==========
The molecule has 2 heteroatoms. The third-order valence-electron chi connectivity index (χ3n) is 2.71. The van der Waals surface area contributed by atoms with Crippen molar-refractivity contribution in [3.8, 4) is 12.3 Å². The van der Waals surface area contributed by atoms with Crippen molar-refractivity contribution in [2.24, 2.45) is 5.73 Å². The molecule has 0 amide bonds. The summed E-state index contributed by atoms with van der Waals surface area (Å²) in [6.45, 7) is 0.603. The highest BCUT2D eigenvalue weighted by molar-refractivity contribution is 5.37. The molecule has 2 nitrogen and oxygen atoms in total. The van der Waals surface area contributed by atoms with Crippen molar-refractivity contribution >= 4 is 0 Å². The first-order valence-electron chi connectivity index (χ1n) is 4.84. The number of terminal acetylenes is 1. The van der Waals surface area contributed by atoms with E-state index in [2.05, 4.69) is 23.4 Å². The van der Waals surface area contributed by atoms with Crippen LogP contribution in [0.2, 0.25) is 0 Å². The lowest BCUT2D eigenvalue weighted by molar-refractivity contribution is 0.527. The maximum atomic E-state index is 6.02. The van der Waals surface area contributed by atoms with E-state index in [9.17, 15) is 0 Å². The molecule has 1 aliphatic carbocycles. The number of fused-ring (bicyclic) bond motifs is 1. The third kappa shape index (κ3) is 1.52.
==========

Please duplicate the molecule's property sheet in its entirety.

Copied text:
The molecule has 2 heteroatoms. The third-order valence-electron chi connectivity index (χ3n) is 2.71. The van der Waals surface area contributed by atoms with Crippen molar-refractivity contribution in [3.8, 4) is 12.3 Å². The van der Waals surface area contributed by atoms with Crippen molar-refractivity contribution in [2.24, 2.45) is 5.73 Å². The molecule has 0 amide bonds. The summed E-state index contributed by atoms with van der Waals surface area (Å²) in [6.45, 7) is 0.603. The highest BCUT2D eigenvalue weighted by molar-refractivity contribution is 5.37. The molecule has 2 nitrogen and oxygen atoms in total. The van der Waals surface area contributed by atoms with Crippen molar-refractivity contribution >= 4 is 0 Å². The first-order valence-electron chi connectivity index (χ1n) is 4.84. The number of terminal acetylenes is 1. The van der Waals surface area contributed by atoms with E-state index in [2.05, 4.69) is 23.4 Å². The van der Waals surface area contributed by atoms with Crippen LogP contribution in [0.2, 0.25) is 0 Å². The lowest BCUT2D eigenvalue weighted by molar-refractivity contribution is 0.527. The maximum atomic E-state index is 6.02. The van der Waals surface area contributed by atoms with E-state index in [9.17, 15) is 0 Å². The molecule has 1 aliphatic carbocycles. The number of fused-ring (bicyclic) bond motifs is 1. The third kappa shape index (κ3) is 1.52.